5

That's a very broad question, but I'll give it a shot. 1 . ... how much could signal processing actually do to help us here ? ... That's highly dependent on the specific problem. Sometimes a lot, sometimes not all. One example for "a lot" is the the acoustic echo canceller in your garden variety Smart Speaker (Amazon Echo, Sonos One, Google Home, ...


4

Assuming you're looking for symmetry around $x=0$, you can decompose any function into a symmetric and an antisymmetric part: $$ f(x) = \frac{1}{2}\left(f(x)+f(-x)\right) + \frac{1}{2}\left( f(x) - f(-x) \right)$$ Calling $f_+(x):=\frac{1}{2}\left( f(x) + f(-x) \right)$ and $f_-(x):=\frac{1}{2}\left( f(x) - f(-x) \right)$ you can easily verify that $f_+$ ...


4

I think the problem is not as bad as you suspect it is. I wasn't around at the time, but from what I've read, early radar systems essentially connected the matched filter's output to an oscilloscope, and a trained operator would look at the phosphor and decide, from experience and intuition, when the signal raised above the noise ("the grass") indicating a ...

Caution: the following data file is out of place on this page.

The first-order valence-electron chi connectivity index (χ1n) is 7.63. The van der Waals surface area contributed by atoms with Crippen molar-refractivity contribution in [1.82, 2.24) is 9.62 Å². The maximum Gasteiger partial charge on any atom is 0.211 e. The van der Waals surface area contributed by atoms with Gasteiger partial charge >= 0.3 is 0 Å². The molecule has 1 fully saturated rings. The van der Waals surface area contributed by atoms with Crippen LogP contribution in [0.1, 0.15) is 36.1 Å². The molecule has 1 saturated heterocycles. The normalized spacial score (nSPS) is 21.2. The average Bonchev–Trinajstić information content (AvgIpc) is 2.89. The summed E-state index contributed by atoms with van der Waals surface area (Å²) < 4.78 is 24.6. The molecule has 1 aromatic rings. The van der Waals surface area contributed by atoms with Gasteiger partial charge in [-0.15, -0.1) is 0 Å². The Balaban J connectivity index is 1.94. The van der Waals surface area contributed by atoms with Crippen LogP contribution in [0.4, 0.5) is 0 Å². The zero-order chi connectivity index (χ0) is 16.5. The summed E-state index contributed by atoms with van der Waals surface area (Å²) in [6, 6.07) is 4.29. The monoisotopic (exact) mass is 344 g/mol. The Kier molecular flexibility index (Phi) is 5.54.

4

If the auto correlation of the signal is sharp enough, you can do Matched Filter and search for local extreme points. Yet it seems the figure you'e displaying is in the frequency domain. But we can treat the frequency domain as it was time domain and work with the same "Trick". Namely searching for the frequency in the frequency is like searching for the ...


4

The Goertzel algorithm allows you to sample the DTFT of a signal with slightly lower complexity than direct computation (still $\mathcal{O}(N^2)$ to produce the DFT but with a smaller coefficient). I think of it as being advantageous in two ways: If you know the frequency you are looking for (like in telephone dialing systems) If you only want a small ...